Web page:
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zondag 12 november 2017

The Lancet: [Articles] Rivaroxaban with or without aspirin in patients with stable peripheral or carotid artery disea...

[Articles] Rivaroxaban with or without aspirin in patients with stable peripheral or carotid artery disease: an international, randomised, double-blind, placebo-controlled trial
Low-dose rivaroxaban taken twice a day plus aspirin once a day reduced major adverse cardiovascular and limb events when compared with aspirin alone. Although major bleeding was increased, fatal or critical organ bleeding was not. This combination therapy represents an important advance in the management of patients with peripheral artery disease. Rivaroxaban alone did not significantly reduce major adverse cardiovascular events compared with asprin alone, but reduced major adverse limb events and increased major bleeding.
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[Articles] Rivaroxaban with or without aspirin in patients with stable coronary artery disease: an international, randomised, double-blind, placebo-controlled trial
In patients with stable coronary artery disease, addition of rivaroxaban to aspirin lowered major vascular events, but increased major bleeding. There was no significant increase in intracranial bleeding or other critical organ bleeding. There was also a significant net benefit in favour of rivaroxaban plus aspirin and deaths were reduced by 23%. Thus, addition of rivaroxaban to aspirin has the potential to substantially reduce morbidity and mortality from coronary artery disease worldwide.
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[Comment] Secondary prevention shifts into second gear
Aspirin has been a mainstay in the secondary prevention of cardiovascular events since the 1990s.1 In the mid-1990s, the antiplatelet clopidogrel was tested against aspirin in patients with atherosclerotic vascular disease and was found to reduce vascular death, ischaemic stroke, and myocardial infarction by 8·7%.2 The combination of clopidogrel and aspirin for secondary prevention to reduce cardiovascular events was tested in patients with symptomatic atherothrombosis; however, no benefit was observed.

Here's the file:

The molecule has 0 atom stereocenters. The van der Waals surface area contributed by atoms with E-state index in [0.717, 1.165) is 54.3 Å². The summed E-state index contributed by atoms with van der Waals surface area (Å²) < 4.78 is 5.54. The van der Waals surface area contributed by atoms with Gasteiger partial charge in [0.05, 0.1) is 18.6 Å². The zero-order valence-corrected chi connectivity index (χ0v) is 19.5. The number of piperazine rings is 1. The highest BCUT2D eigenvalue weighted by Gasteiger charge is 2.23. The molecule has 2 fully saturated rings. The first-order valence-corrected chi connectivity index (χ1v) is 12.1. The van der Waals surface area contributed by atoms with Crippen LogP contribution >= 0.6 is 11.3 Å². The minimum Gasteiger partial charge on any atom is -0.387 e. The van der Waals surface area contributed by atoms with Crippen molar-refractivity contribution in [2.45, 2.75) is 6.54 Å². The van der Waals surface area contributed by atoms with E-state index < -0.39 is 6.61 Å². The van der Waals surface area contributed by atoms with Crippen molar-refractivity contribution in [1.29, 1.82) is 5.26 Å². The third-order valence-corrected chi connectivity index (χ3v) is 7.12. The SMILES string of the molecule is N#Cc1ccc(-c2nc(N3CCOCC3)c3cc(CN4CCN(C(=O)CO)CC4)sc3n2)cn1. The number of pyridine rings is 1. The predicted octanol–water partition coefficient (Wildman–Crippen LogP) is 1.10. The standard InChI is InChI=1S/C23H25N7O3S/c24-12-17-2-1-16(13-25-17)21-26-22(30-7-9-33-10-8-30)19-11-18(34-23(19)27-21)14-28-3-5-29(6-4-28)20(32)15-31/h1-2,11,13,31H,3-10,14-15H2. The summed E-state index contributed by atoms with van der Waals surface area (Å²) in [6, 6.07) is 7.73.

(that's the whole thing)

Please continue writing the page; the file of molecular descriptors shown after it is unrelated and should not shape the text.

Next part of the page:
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[Comment] Antithrombotic therapy in peripheral artery disease
Peripheral artery disease is a systemic atherothrombotic disease in which plaque builds up in the arteries that carry blood to the limbs. If severe enough, impaired blood flow can cause critical limb ischaemia, which presents as resting pain, ulceration, or gangrene, and might require a limb amputation in the most extreme cases.1 People with peripheral artery disease often have plaque in other arterial beds, and thus are at increased risk for myocardial infarction, ischaemic stroke, and cardiovascular death.
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[Review] What works in inclusion health: overview of effective interventions for marginalised and excluded populations
Inclusion health is a service, research, and policy agenda that aims to prevent and redress health and social inequities among the most vulnerable and excluded populations. We did an evidence synthesis of health and social interventions for inclusion health target populations, including people with experiences of homelessness, drug use, imprisonment, and sex work. These populations often have multiple overlapping risk factors and extreme levels of morbidity and mortality. We identified numerous interventions to improve physical and mental health, and substance use; however, evidence is scarce for structural interventions, including housing, employment, and legal support that can prevent exclusion and promote recovery.
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